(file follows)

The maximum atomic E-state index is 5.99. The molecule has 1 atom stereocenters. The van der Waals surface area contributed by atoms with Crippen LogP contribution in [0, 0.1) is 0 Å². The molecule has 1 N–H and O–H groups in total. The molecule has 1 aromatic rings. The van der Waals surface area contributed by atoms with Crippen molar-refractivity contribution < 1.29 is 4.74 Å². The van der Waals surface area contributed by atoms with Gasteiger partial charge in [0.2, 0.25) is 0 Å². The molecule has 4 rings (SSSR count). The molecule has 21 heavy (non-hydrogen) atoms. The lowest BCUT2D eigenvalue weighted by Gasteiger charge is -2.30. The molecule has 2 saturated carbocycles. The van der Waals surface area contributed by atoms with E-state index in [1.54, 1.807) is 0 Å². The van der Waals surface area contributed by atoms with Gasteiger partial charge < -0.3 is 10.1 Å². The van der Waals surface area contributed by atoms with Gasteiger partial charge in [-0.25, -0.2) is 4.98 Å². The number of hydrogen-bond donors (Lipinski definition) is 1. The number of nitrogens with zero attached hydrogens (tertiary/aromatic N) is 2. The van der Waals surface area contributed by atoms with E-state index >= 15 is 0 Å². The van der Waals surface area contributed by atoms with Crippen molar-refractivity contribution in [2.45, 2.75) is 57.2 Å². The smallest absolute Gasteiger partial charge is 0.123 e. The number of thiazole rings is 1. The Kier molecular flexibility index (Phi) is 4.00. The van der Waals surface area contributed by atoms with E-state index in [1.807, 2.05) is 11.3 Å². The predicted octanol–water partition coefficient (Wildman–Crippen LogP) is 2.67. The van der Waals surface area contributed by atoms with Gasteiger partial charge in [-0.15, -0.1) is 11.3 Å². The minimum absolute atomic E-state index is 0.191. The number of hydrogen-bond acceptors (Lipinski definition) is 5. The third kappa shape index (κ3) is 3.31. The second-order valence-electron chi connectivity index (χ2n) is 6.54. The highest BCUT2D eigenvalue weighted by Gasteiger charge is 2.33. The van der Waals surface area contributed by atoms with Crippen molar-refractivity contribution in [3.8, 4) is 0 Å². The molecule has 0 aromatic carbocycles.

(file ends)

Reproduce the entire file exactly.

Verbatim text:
The maximum atomic E-state index is 5.99. The molecule has 1 atom stereocenters. The van der Waals surface area contributed by atoms with Crippen LogP contribution in [0, 0.1) is 0 Å². The molecule has 1 N–H and O–H groups in total. The molecule has 1 aromatic rings. The van der Waals surface area contributed by atoms with Crippen molar-refractivity contribution < 1.29 is 4.74 Å². The van der Waals surface area contributed by atoms with Gasteiger partial charge in [0.2, 0.25) is 0 Å². The molecule has 4 rings (SSSR count). The molecule has 21 heavy (non-hydrogen) atoms. The lowest BCUT2D eigenvalue weighted by Gasteiger charge is -2.30. The molecule has 2 saturated carbocycles. The van der Waals surface area contributed by atoms with E-state index in [1.54, 1.807) is 0 Å². The van der Waals surface area contributed by atoms with Gasteiger partial charge < -0.3 is 10.1 Å². The van der Waals surface area contributed by atoms with Gasteiger partial charge in [-0.25, -0.2) is 4.98 Å². The number of hydrogen-bond donors (Lipinski definition) is 1. The number of nitrogens with zero attached hydrogens (tertiary/aromatic N) is 2. The van der Waals surface area contributed by atoms with E-state index >= 15 is 0 Å². The van der Waals surface area contributed by atoms with Crippen molar-refractivity contribution in [2.45, 2.75) is 57.2 Å². The smallest absolute Gasteiger partial charge is 0.123 e. The number of thiazole rings is 1. The Kier molecular flexibility index (Phi) is 4.00. The van der Waals surface area contributed by atoms with E-state index in [1.807, 2.05) is 11.3 Å². The predicted octanol–water partition coefficient (Wildman–Crippen LogP) is 2.67. The van der Waals surface area contributed by atoms with Gasteiger partial charge in [-0.15, -0.1) is 11.3 Å². The minimum absolute atomic E-state index is 0.191. The number of hydrogen-bond acceptors (Lipinski definition) is 5. The third kappa shape index (κ3) is 3.31. The second-order valence-electron chi connectivity index (χ2n) is 6.54. The highest BCUT2D eigenvalue weighted by Gasteiger charge is 2.33. The van der Waals surface area contributed by atoms with Crippen molar-refractivity contribution in [3.8, 4) is 0 Å². The molecule has 0 aromatic carbocycles.